Sir Ernest Shackleton was an explorer who wanted to be the first man to reach the South Pole and completely transverse Antarctica. Even today, with the NASA inspired insulated clothing we can purchase at REI, traversing Antarctica is a dangerous adventure; Shackleton’s adventure took place 100 years ago. He could not, of course, complete this undertaking alone, so he placed the following ad in a London newspaper. “Men wanted for hazardous journey. Small wages, bitter cold, long months of complete darkness, constant danger, safe return doubtful.”* That is not a help-wanted ad that many of us would quickly respond to, even if we badly needed a job. Shackleton received thousands of responses! They were inspired an adventure, and a leader they believed in. Continue reading Inspirational Leadership
Last Saturday I was planning on attending a wedding, as a guest, but less than two hours before the ceremony was to begin I received a phone call from the maid of honor, informing me that the person who was supposed to officiate the ceremony was in the emergency room, and requesting if I would conduct the ceremony. I chose to fill in, but now that I have more than one minute to reflect, I can ask myself if I ethically made the correct decision. Continue reading Messy Pastoring: To Perform or Not Perform a Wedding
As I read this chapter, I recalled a cartoon I watched as a child. A wolf sits in a cave reading the newspaper. He reads the front page headline with delight. The U.S. Army has drafted the sheep dog for the war (WWII) effort. The wolf races from his den, down the hill to have a sheep lunch, but he is quickly and brutally rebuffed. The battered wolf returns to the cave to read the continuation of the news article below the fold line. The second headline reads: Continue reading SoulShift #6: Sheep to Shepherd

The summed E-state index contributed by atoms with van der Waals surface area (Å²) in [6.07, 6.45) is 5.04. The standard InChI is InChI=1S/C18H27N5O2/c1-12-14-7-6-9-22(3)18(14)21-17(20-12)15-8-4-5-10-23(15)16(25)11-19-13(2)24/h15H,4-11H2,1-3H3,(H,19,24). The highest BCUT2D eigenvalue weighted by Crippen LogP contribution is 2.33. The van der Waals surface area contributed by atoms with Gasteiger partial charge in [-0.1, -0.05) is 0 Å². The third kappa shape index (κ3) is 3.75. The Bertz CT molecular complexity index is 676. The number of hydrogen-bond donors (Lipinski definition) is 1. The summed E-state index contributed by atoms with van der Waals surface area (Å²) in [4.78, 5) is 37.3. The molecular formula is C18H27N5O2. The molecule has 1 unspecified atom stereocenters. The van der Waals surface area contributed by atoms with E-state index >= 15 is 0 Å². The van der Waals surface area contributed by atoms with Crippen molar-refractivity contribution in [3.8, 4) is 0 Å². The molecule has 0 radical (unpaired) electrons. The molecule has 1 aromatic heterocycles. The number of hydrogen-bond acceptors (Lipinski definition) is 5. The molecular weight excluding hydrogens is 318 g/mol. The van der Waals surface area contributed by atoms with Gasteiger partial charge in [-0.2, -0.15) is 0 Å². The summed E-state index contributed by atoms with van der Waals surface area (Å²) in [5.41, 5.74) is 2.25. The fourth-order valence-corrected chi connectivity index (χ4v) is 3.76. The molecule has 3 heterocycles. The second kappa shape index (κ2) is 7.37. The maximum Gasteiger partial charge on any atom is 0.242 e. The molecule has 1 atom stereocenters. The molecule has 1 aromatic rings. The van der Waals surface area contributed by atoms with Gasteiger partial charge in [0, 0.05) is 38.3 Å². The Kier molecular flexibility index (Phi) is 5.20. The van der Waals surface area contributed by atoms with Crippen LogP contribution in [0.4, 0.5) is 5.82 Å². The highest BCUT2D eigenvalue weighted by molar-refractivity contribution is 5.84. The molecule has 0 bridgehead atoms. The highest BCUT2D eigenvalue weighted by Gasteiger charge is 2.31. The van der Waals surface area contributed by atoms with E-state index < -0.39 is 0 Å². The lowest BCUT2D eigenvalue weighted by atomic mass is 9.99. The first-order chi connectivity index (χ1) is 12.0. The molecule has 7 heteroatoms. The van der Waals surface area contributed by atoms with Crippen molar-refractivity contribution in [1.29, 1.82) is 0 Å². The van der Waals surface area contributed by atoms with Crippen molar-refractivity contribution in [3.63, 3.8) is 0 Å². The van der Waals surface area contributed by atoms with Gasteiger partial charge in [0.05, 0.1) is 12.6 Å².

This third soul shift is to move from merely trusting in what we see to trusting in what we cannot see. Often this is called having eyes of faith, and has a great example in Elisha and his servant who were surrounded by both the seen army of Aram and the unseen protection of the host of the Lord (2 Kings 6). Continue reading SoulShift #3: Seen to Unseen
Looking back on my youth ministry, I brought some of the best and worst ministry to the parents of my students (That was the best I had at the time). Like many youth pastors, I was a single Bible college student. Relationally, what I brought to the families was myself as an eldest sibling. With me, the parents had someone with whom they could trust their teens, to fortify the teachings they were giving their children, and perhaps a role model for the next steps of their teens’ lives. Continue reading The Best and Worst of Youth Pastoring
I conducted a very unscientific poll to help guide some of my research for my preaching class next semester, and sent the following questions to some pastors I know:
- Excluding sermons contained in the Bible, what would you rate as the best, or among the best, Christian sermon ever preached? You can define “best” however you wish (led to many conversions, most often quoted, etc). If you can’t limit yourself to one, please give me a few from different eras.
- Excluding teachers contained in the Bible, who would you rate as the best, or among the best, Christian preachers? This person may be different from the preacher of question 1, as you consider the preacher’s total body of work, and again, if you can’t limit yourself to one, please give me a few from different eras. Continue reading Best Sermon & Best Preacher Poll
This post is not to criticize any of my youth pastor friends. We are writing job descriptions at my church, and I was wondering, if I ever became a youth pastor again, what would my philosophy be? Continue reading What does a youth pastor do?
As I have been considering topics and methodology for teaching Generation Y, I have come to the conclusion that the church, in general, and I specifically, have often been a step behind culturally.
I remember as a child of the 1970s hearing the conflict between older teachers of the church with the youth over rock music, as Contemporary Christian Music (CCM) was invented through groups such as Petra, Love Song and 2nd Chapter of Acts. The problem, as I see it, was that the musical shift had already taken place, otherwise those groups would not have existed. The church was fighting a battle that was already lost. In the 1980s, when I became a teenager, CCM was what our Christian parents preferred we listen to. Continue reading Missing the Cultural Shifts